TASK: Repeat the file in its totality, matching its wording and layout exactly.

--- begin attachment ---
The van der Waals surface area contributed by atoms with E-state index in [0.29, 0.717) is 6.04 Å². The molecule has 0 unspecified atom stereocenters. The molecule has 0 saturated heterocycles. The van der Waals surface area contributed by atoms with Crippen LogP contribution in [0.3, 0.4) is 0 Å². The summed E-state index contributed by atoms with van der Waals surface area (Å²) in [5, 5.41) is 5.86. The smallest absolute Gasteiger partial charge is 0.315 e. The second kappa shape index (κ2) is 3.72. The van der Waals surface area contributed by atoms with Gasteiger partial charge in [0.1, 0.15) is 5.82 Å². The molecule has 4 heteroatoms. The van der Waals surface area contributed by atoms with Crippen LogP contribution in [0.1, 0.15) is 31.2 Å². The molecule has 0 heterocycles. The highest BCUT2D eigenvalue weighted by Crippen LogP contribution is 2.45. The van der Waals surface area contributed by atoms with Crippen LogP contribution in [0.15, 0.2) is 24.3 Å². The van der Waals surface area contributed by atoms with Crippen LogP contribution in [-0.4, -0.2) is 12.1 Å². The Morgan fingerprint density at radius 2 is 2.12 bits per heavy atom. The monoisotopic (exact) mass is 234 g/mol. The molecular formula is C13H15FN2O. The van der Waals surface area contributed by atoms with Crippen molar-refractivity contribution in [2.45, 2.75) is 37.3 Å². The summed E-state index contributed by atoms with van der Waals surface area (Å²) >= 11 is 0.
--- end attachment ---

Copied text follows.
The van der Waals surface area contributed by atoms with E-state index in [0.29, 0.717) is 6.04 Å². The molecule has 0 unspecified atom stereocenters. The molecule has 0 saturated heterocycles. The van der Waals surface area contributed by atoms with Crippen LogP contribution in [0.3, 0.4) is 0 Å². The summed E-state index contributed by atoms with van der Waals surface area (Å²) in [5, 5.41) is 5.86. The smallest absolute Gasteiger partial charge is 0.315 e. The second kappa shape index (κ2) is 3.72. The van der Waals surface area contributed by atoms with Gasteiger partial charge in [0.1, 0.15) is 5.82 Å². The molecule has 4 heteroatoms. The van der Waals surface area contributed by atoms with Crippen LogP contribution in [0.1, 0.15) is 31.2 Å². The molecule has 0 heterocycles. The highest BCUT2D eigenvalue weighted by Crippen LogP contribution is 2.45. The van der Waals surface area contributed by atoms with Crippen LogP contribution in [0.15, 0.2) is 24.3 Å². The van der Waals surface area contributed by atoms with Crippen LogP contribution in [-0.4, -0.2) is 12.1 Å². The Morgan fingerprint density at radius 2 is 2.12 bits per heavy atom. The monoisotopic (exact) mass is 234 g/mol. The molecular formula is C13H15FN2O. The van der Waals surface area contributed by atoms with Crippen molar-refractivity contribution in [2.45, 2.75) is 37.3 Å². The summed E-state index contributed by atoms with van der Waals surface area (Å²) >= 11 is 0.